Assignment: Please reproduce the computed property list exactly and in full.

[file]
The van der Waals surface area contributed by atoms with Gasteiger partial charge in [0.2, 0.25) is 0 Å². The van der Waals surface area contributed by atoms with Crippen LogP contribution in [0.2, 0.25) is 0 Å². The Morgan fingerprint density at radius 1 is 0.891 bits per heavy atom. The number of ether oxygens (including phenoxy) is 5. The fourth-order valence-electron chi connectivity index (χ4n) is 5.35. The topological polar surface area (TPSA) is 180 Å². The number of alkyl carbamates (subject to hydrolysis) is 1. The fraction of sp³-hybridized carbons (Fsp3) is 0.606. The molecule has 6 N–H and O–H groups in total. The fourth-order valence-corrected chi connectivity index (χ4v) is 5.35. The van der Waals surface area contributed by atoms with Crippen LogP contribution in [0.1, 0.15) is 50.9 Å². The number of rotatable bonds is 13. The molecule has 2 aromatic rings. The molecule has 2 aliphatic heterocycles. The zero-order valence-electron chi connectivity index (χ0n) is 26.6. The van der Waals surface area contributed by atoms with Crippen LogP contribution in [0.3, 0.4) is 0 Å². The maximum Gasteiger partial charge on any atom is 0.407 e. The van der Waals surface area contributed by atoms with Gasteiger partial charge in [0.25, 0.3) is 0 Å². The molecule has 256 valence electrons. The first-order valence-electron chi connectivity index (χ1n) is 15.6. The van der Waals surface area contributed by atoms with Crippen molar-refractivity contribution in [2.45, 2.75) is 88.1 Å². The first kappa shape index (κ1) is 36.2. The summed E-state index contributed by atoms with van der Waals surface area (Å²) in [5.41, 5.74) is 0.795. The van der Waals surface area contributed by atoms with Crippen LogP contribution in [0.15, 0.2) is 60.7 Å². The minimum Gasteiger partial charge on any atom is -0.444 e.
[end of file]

The van der Waals surface area contributed by atoms with Gasteiger partial charge in [0.2, 0.25) is 0 Å². The van der Waals surface area contributed by atoms with Crippen LogP contribution in [0.2, 0.25) is 0 Å². The Morgan fingerprint density at radius 1 is 0.891 bits per heavy atom. The number of ether oxygens (including phenoxy) is 5. The fourth-order valence-electron chi connectivity index (χ4n) is 5.35. The topological polar surface area (TPSA) is 180 Å². The number of alkyl carbamates (subject to hydrolysis) is 1. The fraction of sp³-hybridized carbons (Fsp3) is 0.606. The molecule has 6 N–H and O–H groups in total. The fourth-order valence-corrected chi connectivity index (χ4v) is 5.35. The van der Waals surface area contributed by atoms with Crippen LogP contribution in [0.1, 0.15) is 50.9 Å². The number of rotatable bonds is 13. The molecule has 2 aromatic rings. The molecule has 2 aliphatic heterocycles. The zero-order valence-electron chi connectivity index (χ0n) is 26.6. The van der Waals surface area contributed by atoms with Crippen LogP contribution in [0.3, 0.4) is 0 Å². The maximum Gasteiger partial charge on any atom is 0.407 e. The van der Waals surface area contributed by atoms with Gasteiger partial charge in [0.25, 0.3) is 0 Å². The molecule has 256 valence electrons. The first-order valence-electron chi connectivity index (χ1n) is 15.6. The van der Waals surface area contributed by atoms with Crippen molar-refractivity contribution in [2.45, 2.75) is 88.1 Å². The first kappa shape index (κ1) is 36.2. The summed E-state index contributed by atoms with van der Waals surface area (Å²) in [5.41, 5.74) is 0.795. The van der Waals surface area contributed by atoms with Crippen LogP contribution in [0.15, 0.2) is 60.7 Å². The minimum Gasteiger partial charge on any atom is -0.444 e.